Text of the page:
Unlike trout, common carp (Cyprinus carpio) are unattractive, slimy, feed almost exclusively below the surface, and rarely inhabit clear mountain streams—choosing instead to live in turbid or brackish waters. For these reasons, the species was denigrated as a “trash fish” by generations of fly fishermen, who saw carp as somehow too unsophisticated for the long rod. But a small cadre of anglers realized that carp are actually difficult to hook, and once they are on the line, they fight with power an enough tenacity to test both tackle and an angler’s resolve. It is these qualities that earned the carp the nickname “freshwater bonefish.”
There are two variants of the common carp—mirror carp, which has much larger scales, and the leather carp, which has virtually no scales except near the dorsal fin. Native to Eurasia, common carp were an important food source, and the Romans built special ponds in which to raise the species near the delta of the Danube River in Romania. A more advanced kind of aquaculture was spread throughout the continent by monks between the 13th and 16th centuries, the beginning of the widespread introductions over the next few centuries that would result in carp populations in virtually every part of the globe, except the northern and southern extremities. Ironically, as this expansion of the carp’s range has gone on unabated, what is thought to be the original wild population, in the Danube, is now threatened.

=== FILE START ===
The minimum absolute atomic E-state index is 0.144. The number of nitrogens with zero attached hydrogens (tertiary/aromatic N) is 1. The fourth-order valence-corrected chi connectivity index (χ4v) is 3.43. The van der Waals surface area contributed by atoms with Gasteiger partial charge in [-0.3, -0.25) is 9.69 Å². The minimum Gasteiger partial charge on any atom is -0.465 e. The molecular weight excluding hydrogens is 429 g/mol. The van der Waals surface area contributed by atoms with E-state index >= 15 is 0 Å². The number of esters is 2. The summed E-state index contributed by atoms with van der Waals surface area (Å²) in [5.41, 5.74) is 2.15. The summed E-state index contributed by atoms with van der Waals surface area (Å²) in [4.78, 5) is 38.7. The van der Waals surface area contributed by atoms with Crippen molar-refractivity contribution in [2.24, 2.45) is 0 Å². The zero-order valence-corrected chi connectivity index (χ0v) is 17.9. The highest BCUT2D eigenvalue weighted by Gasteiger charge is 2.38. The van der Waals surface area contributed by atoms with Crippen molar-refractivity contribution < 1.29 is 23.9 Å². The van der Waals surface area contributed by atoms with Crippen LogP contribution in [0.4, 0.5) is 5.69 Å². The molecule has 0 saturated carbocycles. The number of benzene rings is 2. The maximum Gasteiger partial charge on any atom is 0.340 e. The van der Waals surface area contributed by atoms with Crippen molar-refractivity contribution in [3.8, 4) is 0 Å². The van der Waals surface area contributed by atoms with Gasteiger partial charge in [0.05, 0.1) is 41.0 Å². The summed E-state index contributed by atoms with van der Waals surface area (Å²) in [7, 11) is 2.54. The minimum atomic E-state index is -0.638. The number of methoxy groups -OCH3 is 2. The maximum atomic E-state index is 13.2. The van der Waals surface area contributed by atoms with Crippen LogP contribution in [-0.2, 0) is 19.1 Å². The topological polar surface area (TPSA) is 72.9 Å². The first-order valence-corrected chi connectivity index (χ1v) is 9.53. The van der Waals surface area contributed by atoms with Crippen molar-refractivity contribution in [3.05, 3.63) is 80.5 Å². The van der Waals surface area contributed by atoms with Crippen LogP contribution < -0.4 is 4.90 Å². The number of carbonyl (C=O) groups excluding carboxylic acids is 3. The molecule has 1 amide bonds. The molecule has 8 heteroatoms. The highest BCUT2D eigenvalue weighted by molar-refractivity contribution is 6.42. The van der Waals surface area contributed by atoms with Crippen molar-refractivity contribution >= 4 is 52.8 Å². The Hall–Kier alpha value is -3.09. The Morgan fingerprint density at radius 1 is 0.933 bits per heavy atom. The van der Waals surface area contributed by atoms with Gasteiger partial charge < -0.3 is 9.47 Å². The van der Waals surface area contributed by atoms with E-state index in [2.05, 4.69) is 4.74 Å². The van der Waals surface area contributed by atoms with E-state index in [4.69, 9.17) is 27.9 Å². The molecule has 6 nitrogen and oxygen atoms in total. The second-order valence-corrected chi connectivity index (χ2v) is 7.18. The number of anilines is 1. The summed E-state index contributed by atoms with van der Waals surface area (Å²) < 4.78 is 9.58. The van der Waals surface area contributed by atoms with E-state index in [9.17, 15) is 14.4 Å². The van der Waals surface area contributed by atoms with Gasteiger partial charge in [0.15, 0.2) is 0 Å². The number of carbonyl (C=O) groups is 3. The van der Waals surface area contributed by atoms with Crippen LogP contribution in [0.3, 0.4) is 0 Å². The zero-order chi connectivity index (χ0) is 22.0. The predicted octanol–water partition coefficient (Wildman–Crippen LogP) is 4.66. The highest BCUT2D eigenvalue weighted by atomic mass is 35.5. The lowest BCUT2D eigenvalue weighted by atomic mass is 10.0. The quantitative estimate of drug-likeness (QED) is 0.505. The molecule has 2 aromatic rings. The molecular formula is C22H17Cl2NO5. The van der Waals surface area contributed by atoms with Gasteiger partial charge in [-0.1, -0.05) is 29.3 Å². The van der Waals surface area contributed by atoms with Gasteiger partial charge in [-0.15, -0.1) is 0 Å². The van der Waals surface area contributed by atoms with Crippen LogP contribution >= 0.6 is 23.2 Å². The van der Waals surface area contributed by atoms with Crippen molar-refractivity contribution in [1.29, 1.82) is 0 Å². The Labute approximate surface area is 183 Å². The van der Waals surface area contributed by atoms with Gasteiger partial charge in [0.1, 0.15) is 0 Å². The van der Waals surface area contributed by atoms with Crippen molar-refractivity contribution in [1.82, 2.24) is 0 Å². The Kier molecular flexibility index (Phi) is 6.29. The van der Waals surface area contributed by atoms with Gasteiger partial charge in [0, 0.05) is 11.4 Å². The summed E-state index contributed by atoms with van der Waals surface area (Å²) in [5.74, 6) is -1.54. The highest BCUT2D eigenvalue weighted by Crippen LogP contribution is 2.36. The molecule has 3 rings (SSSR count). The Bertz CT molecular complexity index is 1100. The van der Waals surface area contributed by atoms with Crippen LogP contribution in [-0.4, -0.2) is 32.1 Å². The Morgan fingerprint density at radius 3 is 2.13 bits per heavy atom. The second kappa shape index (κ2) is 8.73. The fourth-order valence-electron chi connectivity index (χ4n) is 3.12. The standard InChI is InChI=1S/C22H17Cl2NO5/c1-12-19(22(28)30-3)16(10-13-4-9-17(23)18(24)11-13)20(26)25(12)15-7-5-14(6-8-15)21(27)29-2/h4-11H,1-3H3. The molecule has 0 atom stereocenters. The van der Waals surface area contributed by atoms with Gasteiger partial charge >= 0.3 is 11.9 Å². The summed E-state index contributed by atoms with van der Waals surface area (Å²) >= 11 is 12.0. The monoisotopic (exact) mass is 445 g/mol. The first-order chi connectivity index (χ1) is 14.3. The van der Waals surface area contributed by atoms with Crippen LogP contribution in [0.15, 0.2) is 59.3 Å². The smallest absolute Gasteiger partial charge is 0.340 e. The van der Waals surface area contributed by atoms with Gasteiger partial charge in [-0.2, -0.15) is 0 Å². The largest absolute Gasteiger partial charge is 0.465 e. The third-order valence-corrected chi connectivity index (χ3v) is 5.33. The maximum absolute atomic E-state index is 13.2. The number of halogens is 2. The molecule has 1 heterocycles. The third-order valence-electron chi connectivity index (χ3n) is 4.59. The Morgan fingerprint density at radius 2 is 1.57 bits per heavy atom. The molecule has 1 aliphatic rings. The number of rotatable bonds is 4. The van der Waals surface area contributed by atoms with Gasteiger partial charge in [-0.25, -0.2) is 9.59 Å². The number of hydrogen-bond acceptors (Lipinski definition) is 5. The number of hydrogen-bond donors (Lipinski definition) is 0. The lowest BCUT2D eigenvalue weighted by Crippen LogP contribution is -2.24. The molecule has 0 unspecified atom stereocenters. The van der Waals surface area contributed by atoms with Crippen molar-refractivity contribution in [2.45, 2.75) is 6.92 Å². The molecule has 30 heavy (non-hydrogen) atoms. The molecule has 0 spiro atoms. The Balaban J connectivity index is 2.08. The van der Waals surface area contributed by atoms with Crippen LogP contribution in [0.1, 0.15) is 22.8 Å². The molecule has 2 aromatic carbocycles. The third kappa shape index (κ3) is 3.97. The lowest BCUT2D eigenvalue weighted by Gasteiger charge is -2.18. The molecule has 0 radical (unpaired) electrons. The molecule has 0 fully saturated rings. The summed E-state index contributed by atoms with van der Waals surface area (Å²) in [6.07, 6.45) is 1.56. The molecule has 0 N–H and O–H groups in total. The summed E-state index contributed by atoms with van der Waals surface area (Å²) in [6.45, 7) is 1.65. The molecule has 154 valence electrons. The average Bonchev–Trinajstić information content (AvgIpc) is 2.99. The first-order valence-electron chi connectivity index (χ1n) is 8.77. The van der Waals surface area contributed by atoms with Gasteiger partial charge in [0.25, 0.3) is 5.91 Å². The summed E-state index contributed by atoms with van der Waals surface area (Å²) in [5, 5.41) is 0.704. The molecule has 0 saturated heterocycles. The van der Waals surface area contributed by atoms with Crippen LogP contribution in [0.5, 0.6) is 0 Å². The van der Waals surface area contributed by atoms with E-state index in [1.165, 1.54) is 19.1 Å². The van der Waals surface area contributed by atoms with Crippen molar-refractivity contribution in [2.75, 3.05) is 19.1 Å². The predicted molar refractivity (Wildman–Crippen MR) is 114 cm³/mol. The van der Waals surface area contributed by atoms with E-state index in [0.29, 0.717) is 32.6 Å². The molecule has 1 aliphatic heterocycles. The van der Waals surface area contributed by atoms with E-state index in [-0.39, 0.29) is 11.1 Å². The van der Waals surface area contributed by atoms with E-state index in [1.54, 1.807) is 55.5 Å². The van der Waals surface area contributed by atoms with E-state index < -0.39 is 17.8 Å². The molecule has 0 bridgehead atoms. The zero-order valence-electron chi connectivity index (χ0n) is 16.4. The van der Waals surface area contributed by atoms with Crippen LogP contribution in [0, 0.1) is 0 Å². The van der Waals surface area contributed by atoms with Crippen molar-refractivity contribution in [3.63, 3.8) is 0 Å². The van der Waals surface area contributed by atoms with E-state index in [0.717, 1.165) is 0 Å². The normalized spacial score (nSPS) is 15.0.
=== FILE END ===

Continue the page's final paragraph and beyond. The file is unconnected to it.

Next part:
There seems to be no definitive evidence of when carp first came to the U.S., but it was most likely in the mid 1800s, when fish were imported from Germany or France. By 1877, the U.S. Fish Commission was stocking carp in lakes and rivers across the country to serve as a food source, and the fish spread on their own from there. Modern introductions are mostly the result of anglers dumping bait-size carp into lakes. Every state but Alaska now has carp populations, with the heaviest concentrations in the Great Lakes Basin and large impoundments throughout the South and West.
Like largemouth bass, carp can inhabit a wide range of habitats, but they prefer lakes and slow moving rivers, especially those with turbid water. They can also live in brackish water in estuaries on both coasts and can withstand high water temperatures and a slew of pollutants and agricultural runoff. They travel in schools, usually of at least five, and spawn in the spring in shallow water—often by the thousands. The annual migration into Lake Michigan’s Grand Traverse Bay draws anglers from around the country to sight-fish for huge carp on the flats.
A member of the minnow family, carp can live for decades and achieve monstrous proportions. The all-tackle IGFA record is almost 76 pounds, but much larger fish have been landed, including a reported 91-pound behemoth caught in France this April. The official record for a fly-caught fish is 42 pounds, from Italy, with the U.S. record a 29 pounds, 8 ounce carp from Town Lake in Austin, Texas.
Carp are omnivorous—they can even be caught on mulberry or cottonwood-seed imitations when they are falling in the water—and most anglers use imitative nymphs, leeches, crayfish, and shrimp patterns. In shallow water, they tail just like bonefish, and you can track them by the puffs of mud. A delicate presentation is required to avoid spooking the fish, and they can be remarkably fickle, at times refusing to take any offering. Anglers who approach carp fishing thinking that it’s easy can be quickly humbled.
For much more information on carp and how to catch them, visit Orvis’s Carp Central page.